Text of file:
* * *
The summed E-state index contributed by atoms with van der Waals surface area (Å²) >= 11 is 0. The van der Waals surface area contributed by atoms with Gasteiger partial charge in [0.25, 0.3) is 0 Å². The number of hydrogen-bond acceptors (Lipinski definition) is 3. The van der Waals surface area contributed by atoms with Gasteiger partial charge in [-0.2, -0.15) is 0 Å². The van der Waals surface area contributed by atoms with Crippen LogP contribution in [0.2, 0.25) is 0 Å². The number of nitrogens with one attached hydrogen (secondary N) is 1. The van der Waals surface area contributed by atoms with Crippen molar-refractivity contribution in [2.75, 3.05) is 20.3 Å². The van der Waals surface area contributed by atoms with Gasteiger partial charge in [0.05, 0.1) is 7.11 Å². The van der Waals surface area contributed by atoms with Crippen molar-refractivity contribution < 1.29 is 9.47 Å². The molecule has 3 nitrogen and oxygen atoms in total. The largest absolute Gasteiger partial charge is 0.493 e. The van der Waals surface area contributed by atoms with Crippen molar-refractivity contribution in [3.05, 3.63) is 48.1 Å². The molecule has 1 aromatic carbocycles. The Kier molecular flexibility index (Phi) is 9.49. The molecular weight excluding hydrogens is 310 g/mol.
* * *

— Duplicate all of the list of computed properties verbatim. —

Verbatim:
The summed E-state index contributed by atoms with van der Waals surface area (Å²) >= 11 is 0. The van der Waals surface area contributed by atoms with Gasteiger partial charge in [0.25, 0.3) is 0 Å². The number of hydrogen-bond acceptors (Lipinski definition) is 3. The van der Waals surface area contributed by atoms with Gasteiger partial charge in [-0.2, -0.15) is 0 Å². The van der Waals surface area contributed by atoms with Crippen LogP contribution in [0.2, 0.25) is 0 Å². The number of nitrogens with one attached hydrogen (secondary N) is 1. The van der Waals surface area contributed by atoms with Crippen molar-refractivity contribution in [2.75, 3.05) is 20.3 Å². The van der Waals surface area contributed by atoms with Gasteiger partial charge in [0.05, 0.1) is 7.11 Å². The van der Waals surface area contributed by atoms with Crippen molar-refractivity contribution < 1.29 is 9.47 Å². The molecule has 3 nitrogen and oxygen atoms in total. The largest absolute Gasteiger partial charge is 0.493 e. The van der Waals surface area contributed by atoms with Crippen molar-refractivity contribution in [3.05, 3.63) is 48.1 Å². The molecule has 1 aromatic carbocycles. The Kier molecular flexibility index (Phi) is 9.49. The molecular weight excluding hydrogens is 310 g/mol.